All the gospels tell us that Pilate tried to free Jesus by offering the crowds the choice between Barabbas and Jesus. Pilate knows that Jesus has been handed over to him because the leaders of the people were envious. Jesus had too much influence over the people. Jealousy also played a part in handing the apostles Peter and Paul over for their martyrdom. “Through envy and jealousy, the greatest and most righteous pillars [of the Church] have been persecuted and put to death” (1
Clement 5:12). Envy also divided the community of Corinth. Envy causes great harm.
It was the Passover custom to release a prisoner in celebration of the Jews’ great feast of liberation. Pilate takes the occasion to rid himself of condemning an innocent man to death. He places the choice before the rabble. Jesus or Barabbas.
Crowds are notoriously fickle. Herod the Great undertook the rebuilding of the Temple in Jerusalem. Insensitive to the religious fervour of the Jews, he placed a golden eagle on the gate. This symbol of Roman power outraged the Jews. Some young men were encouraged by their rabbis to tear it down. The crowds joined in and promised support. When the Romans caught 40 of these young men tearing the eagle down, the people feared for themselves and withdrew support. The young men were summarily executed (Josephus,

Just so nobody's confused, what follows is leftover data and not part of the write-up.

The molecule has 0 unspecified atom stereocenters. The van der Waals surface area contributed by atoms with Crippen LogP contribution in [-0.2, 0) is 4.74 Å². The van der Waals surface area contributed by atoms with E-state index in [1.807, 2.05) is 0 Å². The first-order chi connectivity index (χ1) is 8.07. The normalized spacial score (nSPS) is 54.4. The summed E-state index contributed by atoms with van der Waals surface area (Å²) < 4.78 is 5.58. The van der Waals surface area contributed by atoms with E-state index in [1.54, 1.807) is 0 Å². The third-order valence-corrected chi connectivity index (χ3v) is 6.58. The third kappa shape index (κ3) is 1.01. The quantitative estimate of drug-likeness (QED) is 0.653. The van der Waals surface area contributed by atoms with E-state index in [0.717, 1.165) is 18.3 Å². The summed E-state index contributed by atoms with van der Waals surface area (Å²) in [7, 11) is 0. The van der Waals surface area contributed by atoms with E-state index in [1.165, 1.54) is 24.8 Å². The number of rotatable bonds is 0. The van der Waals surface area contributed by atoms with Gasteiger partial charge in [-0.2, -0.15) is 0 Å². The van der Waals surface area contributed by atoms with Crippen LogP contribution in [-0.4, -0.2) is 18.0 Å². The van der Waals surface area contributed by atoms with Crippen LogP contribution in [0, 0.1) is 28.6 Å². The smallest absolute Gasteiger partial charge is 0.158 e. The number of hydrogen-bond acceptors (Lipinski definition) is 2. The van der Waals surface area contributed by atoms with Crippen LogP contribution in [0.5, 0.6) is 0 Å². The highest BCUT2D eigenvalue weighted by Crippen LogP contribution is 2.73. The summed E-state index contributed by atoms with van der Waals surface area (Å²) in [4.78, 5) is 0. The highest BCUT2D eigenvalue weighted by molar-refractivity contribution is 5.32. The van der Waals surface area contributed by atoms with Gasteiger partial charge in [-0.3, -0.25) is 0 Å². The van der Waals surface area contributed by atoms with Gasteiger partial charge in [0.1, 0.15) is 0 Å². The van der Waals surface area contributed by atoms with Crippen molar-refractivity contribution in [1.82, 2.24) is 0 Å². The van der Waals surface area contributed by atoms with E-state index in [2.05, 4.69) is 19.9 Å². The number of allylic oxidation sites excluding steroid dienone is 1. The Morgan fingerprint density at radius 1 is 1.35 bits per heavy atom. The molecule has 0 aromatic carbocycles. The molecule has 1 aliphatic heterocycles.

The Jewish Wars, 1.33.3). Selfish interest too easily casts principles to the wind!
The crowds that gather around Pilate had welcomed Jesus into Jerusalem just six days before. Their throats are still hoarse from shouting their “Hosannas.” Now they begin to shout for Jesus’ death. Pressure from a small, well-organized group that had turned on Jesus incited them to demand the death penalty (cf. Mk 15:11). Pressure groups still sway politicians and legislators to make decisions against justice and the common good. It takes a strong individual to stand apart from the crowd and hold firm to principle.